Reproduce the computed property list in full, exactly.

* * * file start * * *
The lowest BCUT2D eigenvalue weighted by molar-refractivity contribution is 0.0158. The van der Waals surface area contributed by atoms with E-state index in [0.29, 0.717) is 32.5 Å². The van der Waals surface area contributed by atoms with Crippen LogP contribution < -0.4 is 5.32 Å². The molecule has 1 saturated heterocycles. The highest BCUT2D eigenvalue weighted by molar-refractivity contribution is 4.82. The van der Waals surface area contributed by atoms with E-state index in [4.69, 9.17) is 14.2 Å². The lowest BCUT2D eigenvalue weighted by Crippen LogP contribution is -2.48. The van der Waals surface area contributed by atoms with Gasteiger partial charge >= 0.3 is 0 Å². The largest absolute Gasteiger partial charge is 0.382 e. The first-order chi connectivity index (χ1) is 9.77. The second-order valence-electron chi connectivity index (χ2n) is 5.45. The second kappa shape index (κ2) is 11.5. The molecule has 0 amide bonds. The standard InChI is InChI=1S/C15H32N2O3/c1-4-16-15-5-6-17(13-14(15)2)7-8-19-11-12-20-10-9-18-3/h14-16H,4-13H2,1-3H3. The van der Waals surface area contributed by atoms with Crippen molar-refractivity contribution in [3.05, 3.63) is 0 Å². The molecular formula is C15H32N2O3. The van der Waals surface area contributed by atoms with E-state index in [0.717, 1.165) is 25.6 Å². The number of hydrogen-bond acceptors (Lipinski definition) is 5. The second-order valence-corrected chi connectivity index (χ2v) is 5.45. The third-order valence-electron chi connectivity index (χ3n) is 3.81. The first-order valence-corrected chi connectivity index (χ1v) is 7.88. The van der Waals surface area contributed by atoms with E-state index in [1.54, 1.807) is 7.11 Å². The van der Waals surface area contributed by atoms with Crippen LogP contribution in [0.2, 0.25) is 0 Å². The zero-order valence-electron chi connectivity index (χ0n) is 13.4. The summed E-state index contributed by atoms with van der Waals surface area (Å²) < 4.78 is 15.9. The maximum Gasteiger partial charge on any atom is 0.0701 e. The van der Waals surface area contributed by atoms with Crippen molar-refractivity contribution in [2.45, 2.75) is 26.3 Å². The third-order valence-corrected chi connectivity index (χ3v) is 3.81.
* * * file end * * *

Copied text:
The lowest BCUT2D eigenvalue weighted by molar-refractivity contribution is 0.0158. The van der Waals surface area contributed by atoms with E-state index in [0.29, 0.717) is 32.5 Å². The van der Waals surface area contributed by atoms with Crippen LogP contribution < -0.4 is 5.32 Å². The molecule has 1 saturated heterocycles. The highest BCUT2D eigenvalue weighted by molar-refractivity contribution is 4.82. The van der Waals surface area contributed by atoms with E-state index in [4.69, 9.17) is 14.2 Å². The lowest BCUT2D eigenvalue weighted by Crippen LogP contribution is -2.48. The van der Waals surface area contributed by atoms with Gasteiger partial charge >= 0.3 is 0 Å². The largest absolute Gasteiger partial charge is 0.382 e. The first-order chi connectivity index (χ1) is 9.77. The second-order valence-electron chi connectivity index (χ2n) is 5.45. The second kappa shape index (κ2) is 11.5. The molecule has 0 amide bonds. The standard InChI is InChI=1S/C15H32N2O3/c1-4-16-15-5-6-17(13-14(15)2)7-8-19-11-12-20-10-9-18-3/h14-16H,4-13H2,1-3H3. The van der Waals surface area contributed by atoms with Crippen molar-refractivity contribution in [3.05, 3.63) is 0 Å². The molecular formula is C15H32N2O3. The van der Waals surface area contributed by atoms with E-state index in [0.717, 1.165) is 25.6 Å². The number of hydrogen-bond acceptors (Lipinski definition) is 5. The second-order valence-corrected chi connectivity index (χ2v) is 5.45. The third-order valence-electron chi connectivity index (χ3n) is 3.81. The first-order valence-corrected chi connectivity index (χ1v) is 7.88. The van der Waals surface area contributed by atoms with E-state index in [1.54, 1.807) is 7.11 Å². The van der Waals surface area contributed by atoms with Crippen LogP contribution in [0.2, 0.25) is 0 Å². The zero-order valence-electron chi connectivity index (χ0n) is 13.4. The summed E-state index contributed by atoms with van der Waals surface area (Å²) < 4.78 is 15.9. The maximum Gasteiger partial charge on any atom is 0.0701 e. The van der Waals surface area contributed by atoms with Crippen molar-refractivity contribution in [2.45, 2.75) is 26.3 Å². The third-order valence-corrected chi connectivity index (χ3v) is 3.81.